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Chronic renal disease in Bull terriers

Robinson, W.F., Shaw, S.E., Stanley, B., Huxtable, C.R., Watson, A.D.J., Friend, S.E. and Mitten, R. (1989) Chronic renal disease in Bull terriers. Australian Veterinary Journal, 66 (7). pp. 193-195.

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Chronic renal failure was diagnosed in 15 Bull terrier dogs. The dogs ranged in age from one to 8 years. History and clinical findings typically included lethargy, anorexia, polyuria, polydipsia and weight loss. Affected dogs were azotaemic, had elevated serum phosphate and cholesterol, and proteinuria was apparent in all dogs tested (13/13). The concentration of urine was consistently in the nil to minimally concentrated range (specific gravities 1.011–1.017). In those dogs necropsied, both kidneys were approximately two-thirds normal size, tough in consistency, with a pale cortex and a finely nodular capsular surface. Histologically, there was marked nephron loss, diffuse interstitial fibrosis and focal dense radial fibrosis which was especially evident in the renal medulla. Tubular dilation was widespread with focal mineralisation of tubular epithelium and adjacent basement membranes. Glomeruli were often shrunken and segmentally fibrotic. Some Bowman's spaces were extremely dilated. Many less severely affected glomeruli had thickened basement membranes.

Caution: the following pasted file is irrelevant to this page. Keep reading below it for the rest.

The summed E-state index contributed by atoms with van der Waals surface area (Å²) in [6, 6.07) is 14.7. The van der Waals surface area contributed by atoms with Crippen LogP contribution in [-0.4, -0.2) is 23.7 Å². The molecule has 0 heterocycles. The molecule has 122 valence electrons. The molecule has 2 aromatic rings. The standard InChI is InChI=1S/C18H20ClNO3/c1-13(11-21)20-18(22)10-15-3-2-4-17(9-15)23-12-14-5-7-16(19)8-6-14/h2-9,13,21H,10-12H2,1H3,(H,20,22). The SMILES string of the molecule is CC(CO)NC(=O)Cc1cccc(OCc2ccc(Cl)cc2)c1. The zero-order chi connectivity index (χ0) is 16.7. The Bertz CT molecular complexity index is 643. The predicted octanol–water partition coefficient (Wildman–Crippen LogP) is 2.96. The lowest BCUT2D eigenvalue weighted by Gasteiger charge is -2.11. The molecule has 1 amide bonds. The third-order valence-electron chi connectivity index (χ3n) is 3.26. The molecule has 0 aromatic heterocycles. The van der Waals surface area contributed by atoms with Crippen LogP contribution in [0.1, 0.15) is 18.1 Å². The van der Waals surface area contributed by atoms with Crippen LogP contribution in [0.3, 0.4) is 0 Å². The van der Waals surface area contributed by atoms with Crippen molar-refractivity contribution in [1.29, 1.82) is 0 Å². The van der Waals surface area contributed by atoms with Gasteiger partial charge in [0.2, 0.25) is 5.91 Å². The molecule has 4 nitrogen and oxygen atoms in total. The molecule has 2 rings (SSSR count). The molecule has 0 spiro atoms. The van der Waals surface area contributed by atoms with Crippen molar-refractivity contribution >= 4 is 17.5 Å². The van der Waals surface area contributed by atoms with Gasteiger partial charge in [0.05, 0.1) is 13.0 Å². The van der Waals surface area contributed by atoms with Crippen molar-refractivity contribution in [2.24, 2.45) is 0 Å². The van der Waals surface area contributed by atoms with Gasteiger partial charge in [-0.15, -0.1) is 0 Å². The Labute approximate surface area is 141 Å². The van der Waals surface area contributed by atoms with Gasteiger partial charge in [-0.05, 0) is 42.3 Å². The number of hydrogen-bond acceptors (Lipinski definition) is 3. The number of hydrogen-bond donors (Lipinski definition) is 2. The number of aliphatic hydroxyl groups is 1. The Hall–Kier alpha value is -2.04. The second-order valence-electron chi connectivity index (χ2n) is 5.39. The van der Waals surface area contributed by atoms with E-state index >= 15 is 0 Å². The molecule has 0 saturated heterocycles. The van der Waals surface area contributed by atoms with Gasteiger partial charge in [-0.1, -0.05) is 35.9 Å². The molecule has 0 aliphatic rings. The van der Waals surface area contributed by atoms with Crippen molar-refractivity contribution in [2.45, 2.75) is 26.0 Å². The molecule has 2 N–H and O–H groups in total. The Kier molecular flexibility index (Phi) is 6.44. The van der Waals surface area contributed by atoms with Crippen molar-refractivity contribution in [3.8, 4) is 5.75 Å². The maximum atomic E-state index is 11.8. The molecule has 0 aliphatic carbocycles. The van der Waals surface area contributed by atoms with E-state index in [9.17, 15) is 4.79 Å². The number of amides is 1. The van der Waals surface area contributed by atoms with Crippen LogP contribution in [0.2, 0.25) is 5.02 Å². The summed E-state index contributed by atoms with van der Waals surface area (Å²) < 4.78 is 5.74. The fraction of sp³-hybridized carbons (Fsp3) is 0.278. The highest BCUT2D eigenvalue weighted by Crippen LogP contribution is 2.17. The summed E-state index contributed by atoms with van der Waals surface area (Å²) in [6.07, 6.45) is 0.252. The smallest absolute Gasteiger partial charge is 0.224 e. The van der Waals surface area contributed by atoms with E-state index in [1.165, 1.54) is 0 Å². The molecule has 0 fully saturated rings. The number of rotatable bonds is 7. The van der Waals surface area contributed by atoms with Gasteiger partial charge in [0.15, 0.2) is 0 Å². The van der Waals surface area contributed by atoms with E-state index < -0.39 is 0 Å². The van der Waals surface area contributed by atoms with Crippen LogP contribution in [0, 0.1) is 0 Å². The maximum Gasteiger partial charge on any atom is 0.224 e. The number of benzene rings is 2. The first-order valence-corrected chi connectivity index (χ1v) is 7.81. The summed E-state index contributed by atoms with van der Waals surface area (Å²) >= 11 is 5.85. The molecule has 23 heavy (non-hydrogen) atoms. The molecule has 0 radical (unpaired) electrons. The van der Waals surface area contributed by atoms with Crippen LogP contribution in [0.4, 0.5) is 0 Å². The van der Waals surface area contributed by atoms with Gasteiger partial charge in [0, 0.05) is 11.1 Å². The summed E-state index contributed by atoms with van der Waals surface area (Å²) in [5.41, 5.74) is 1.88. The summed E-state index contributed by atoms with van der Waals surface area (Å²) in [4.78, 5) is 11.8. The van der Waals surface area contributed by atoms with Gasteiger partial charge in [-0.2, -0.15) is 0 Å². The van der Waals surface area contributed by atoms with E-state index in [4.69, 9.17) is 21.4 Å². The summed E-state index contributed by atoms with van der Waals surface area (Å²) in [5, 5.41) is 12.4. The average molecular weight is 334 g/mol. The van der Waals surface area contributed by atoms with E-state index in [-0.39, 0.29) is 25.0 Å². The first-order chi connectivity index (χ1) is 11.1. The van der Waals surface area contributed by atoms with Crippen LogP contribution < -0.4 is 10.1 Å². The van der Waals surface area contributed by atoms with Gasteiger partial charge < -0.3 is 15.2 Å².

Item Type: Journal Article
Murdoch Affiliation(s): School of Veterinary Studies
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